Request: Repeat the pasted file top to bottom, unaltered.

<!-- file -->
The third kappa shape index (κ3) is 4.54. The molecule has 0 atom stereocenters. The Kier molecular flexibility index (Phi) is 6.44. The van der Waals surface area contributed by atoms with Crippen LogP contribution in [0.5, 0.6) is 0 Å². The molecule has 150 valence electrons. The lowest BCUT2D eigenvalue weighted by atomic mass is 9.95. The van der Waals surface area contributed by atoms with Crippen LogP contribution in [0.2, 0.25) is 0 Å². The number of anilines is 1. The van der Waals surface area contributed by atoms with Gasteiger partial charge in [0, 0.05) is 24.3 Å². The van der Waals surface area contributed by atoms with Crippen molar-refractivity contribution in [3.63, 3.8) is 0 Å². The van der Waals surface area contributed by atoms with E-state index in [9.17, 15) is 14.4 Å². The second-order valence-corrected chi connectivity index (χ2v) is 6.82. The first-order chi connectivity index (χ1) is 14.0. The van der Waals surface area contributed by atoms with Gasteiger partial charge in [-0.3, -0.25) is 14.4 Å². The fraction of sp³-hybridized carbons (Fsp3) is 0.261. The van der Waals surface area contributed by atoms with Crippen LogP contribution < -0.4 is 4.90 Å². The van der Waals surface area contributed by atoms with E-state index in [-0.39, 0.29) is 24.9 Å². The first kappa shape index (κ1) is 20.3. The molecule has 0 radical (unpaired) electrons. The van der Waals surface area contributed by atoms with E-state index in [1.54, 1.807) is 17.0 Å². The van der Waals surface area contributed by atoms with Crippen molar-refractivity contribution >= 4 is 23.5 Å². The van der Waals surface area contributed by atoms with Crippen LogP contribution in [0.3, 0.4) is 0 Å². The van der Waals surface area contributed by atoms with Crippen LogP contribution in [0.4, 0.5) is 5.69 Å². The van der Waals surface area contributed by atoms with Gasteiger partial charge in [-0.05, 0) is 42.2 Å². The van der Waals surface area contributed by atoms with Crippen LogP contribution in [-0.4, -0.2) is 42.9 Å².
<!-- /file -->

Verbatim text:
The third kappa shape index (κ3) is 4.54. The molecule has 0 atom stereocenters. The Kier molecular flexibility index (Phi) is 6.44. The van der Waals surface area contributed by atoms with Crippen LogP contribution in [0.5, 0.6) is 0 Å². The molecule has 150 valence electrons. The lowest BCUT2D eigenvalue weighted by atomic mass is 9.95. The van der Waals surface area contributed by atoms with Crippen LogP contribution in [0.2, 0.25) is 0 Å². The number of anilines is 1. The van der Waals surface area contributed by atoms with Gasteiger partial charge in [0, 0.05) is 24.3 Å². The van der Waals surface area contributed by atoms with Crippen molar-refractivity contribution in [3.63, 3.8) is 0 Å². The van der Waals surface area contributed by atoms with E-state index in [9.17, 15) is 14.4 Å². The second-order valence-corrected chi connectivity index (χ2v) is 6.82. The first-order chi connectivity index (χ1) is 14.0. The van der Waals surface area contributed by atoms with Gasteiger partial charge in [-0.3, -0.25) is 14.4 Å². The fraction of sp³-hybridized carbons (Fsp3) is 0.261. The van der Waals surface area contributed by atoms with Crippen LogP contribution < -0.4 is 4.90 Å². The van der Waals surface area contributed by atoms with E-state index in [-0.39, 0.29) is 24.9 Å². The first kappa shape index (κ1) is 20.3. The molecule has 0 radical (unpaired) electrons. The van der Waals surface area contributed by atoms with E-state index in [1.54, 1.807) is 17.0 Å². The van der Waals surface area contributed by atoms with Crippen molar-refractivity contribution >= 4 is 23.5 Å². The van der Waals surface area contributed by atoms with Crippen LogP contribution in [0.3, 0.4) is 0 Å². The van der Waals surface area contributed by atoms with Crippen LogP contribution in [0.4, 0.5) is 5.69 Å². The van der Waals surface area contributed by atoms with Gasteiger partial charge in [-0.05, 0) is 42.2 Å². The van der Waals surface area contributed by atoms with Crippen LogP contribution in [-0.4, -0.2) is 42.9 Å².